In the early days, slow cryptographic operations were the main bottleneck introduced by encryption. Since then, CPU speed has improved, so much so that most sites don’t worry about its overhead. The main overhead of TLS now lies with the increased latency of the handshake. The best way to improve TLS performance is to find ways to avoid handshakes.
- Keep connections open
The best approach to avoiding TLS handshakes is to keep existing connections open for an extended period of time and reuse them for subsequent user requests. In HTTP, this feature is known as keep-alives, and using it is a simple matter of web server reconfiguration.
- Use TLS 1.3
The complete redesign of TLS in version 1.3 to improve security was also a good opportunity to improve its performance. As a result, this protocol version reduces full handshake latency by half, compared to the standard handshake in earlier protocol revisions. TLS 1.3 also introduces a special 0-RTT (zero round-trip time) mode, in which TLS adds no additional latency over TCP. Your servers will fly with this mode enabled, but with the caveat that using it opens you up to replay attacks. As a result, this mode is not appropriate for use with all applications.
- Use modern HTTP protocols
There was a very fast pace of HTTP protocol evolution recently. After HTTP/1.1, there was a long period of no activity, but then we got HTTP/2 and soon thereafter HTTP/3. These two releases didn’t really change HTTP itself but focused on connection management and the underlying transport mechanism, including encryption via QUIC.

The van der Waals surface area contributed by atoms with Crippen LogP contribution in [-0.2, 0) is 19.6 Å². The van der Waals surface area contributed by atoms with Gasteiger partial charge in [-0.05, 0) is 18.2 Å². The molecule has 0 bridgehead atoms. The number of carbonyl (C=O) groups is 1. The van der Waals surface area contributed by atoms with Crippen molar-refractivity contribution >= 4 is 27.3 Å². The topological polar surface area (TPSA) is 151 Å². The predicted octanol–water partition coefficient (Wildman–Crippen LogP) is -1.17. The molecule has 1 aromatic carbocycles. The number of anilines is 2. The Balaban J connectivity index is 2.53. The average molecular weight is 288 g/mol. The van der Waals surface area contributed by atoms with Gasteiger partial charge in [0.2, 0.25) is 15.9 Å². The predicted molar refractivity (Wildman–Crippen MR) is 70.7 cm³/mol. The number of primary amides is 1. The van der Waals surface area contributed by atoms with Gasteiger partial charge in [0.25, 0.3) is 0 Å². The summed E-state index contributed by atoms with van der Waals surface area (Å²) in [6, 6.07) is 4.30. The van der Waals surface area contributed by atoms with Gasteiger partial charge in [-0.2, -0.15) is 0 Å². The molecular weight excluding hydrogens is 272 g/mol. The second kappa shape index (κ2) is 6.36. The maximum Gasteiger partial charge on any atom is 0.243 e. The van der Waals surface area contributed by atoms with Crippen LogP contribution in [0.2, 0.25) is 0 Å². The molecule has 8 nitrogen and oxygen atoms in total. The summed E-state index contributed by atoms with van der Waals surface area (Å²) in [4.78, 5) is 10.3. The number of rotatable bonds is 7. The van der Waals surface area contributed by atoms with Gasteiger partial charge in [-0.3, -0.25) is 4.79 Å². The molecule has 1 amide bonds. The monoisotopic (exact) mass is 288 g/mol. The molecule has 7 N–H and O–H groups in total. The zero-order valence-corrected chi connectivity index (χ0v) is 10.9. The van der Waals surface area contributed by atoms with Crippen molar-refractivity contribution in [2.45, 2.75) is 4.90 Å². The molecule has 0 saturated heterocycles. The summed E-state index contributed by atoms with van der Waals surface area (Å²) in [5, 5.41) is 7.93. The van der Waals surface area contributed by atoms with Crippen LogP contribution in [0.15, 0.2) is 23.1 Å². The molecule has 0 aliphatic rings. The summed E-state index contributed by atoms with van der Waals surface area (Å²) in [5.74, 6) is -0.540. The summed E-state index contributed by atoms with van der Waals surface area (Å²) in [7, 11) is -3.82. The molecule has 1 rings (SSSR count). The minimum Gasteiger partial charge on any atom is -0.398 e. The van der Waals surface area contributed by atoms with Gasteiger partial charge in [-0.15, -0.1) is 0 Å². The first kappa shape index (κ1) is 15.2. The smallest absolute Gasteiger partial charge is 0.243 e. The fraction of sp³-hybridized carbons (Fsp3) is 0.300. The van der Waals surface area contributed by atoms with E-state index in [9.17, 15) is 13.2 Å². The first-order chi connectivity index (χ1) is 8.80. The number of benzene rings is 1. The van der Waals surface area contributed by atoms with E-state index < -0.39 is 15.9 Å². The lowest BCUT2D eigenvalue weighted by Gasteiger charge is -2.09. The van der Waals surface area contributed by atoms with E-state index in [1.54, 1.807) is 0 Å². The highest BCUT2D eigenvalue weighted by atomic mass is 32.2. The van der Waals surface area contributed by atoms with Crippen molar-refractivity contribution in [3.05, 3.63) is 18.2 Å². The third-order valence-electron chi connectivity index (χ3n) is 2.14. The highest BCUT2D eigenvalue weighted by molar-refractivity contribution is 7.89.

- Use content delivery networks
Content delivery networks (CDNs) can be very effective at improving network performance, provided they are designed to reduce the network latency of new connections to origin servers. Normally, when you open a connection to a remote server, you need to exchange some packets with it for the handshake to complete. At best, you need to send your handshake request and receive the server’s response before you can start sending application data. The further the server, the worse the latency. CDNs, by definition, are going to be close to you, which means that the latency between you and them is going to be small. CDNs that keep connections to origin servers open won’t have to open new connections all the time, leading to potentially substantial performance improvements.